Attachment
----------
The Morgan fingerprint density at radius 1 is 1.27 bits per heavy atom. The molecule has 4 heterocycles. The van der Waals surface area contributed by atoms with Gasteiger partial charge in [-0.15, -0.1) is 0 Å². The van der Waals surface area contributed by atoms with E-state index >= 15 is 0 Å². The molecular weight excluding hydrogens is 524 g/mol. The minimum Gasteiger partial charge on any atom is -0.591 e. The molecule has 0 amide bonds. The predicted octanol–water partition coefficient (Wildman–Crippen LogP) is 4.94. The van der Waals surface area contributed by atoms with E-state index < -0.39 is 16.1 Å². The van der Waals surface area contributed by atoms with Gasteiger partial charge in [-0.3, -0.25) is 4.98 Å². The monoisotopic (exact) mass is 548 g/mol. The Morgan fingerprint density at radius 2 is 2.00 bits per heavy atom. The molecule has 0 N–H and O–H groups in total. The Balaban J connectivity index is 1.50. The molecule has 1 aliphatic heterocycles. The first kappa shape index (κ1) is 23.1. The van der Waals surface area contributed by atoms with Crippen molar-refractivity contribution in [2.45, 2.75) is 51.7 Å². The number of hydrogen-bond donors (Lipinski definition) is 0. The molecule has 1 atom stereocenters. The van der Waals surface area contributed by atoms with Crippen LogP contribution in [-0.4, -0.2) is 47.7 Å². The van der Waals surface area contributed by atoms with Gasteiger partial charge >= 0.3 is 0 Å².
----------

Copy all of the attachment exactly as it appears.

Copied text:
The Morgan fingerprint density at radius 1 is 1.27 bits per heavy atom. The molecule has 4 heterocycles. The van der Waals surface area contributed by atoms with Gasteiger partial charge in [-0.15, -0.1) is 0 Å². The van der Waals surface area contributed by atoms with E-state index >= 15 is 0 Å². The molecular weight excluding hydrogens is 524 g/mol. The minimum Gasteiger partial charge on any atom is -0.591 e. The molecule has 0 amide bonds. The predicted octanol–water partition coefficient (Wildman–Crippen LogP) is 4.94. The van der Waals surface area contributed by atoms with E-state index < -0.39 is 16.1 Å². The van der Waals surface area contributed by atoms with Gasteiger partial charge in [-0.3, -0.25) is 4.98 Å². The monoisotopic (exact) mass is 548 g/mol. The Morgan fingerprint density at radius 2 is 2.00 bits per heavy atom. The molecule has 0 N–H and O–H groups in total. The Balaban J connectivity index is 1.50. The molecule has 1 aliphatic heterocycles. The first kappa shape index (κ1) is 23.1. The van der Waals surface area contributed by atoms with Crippen molar-refractivity contribution in [2.45, 2.75) is 51.7 Å². The number of hydrogen-bond donors (Lipinski definition) is 0. The molecule has 1 atom stereocenters. The van der Waals surface area contributed by atoms with Crippen LogP contribution in [-0.4, -0.2) is 47.7 Å². The van der Waals surface area contributed by atoms with Gasteiger partial charge >= 0.3 is 0 Å².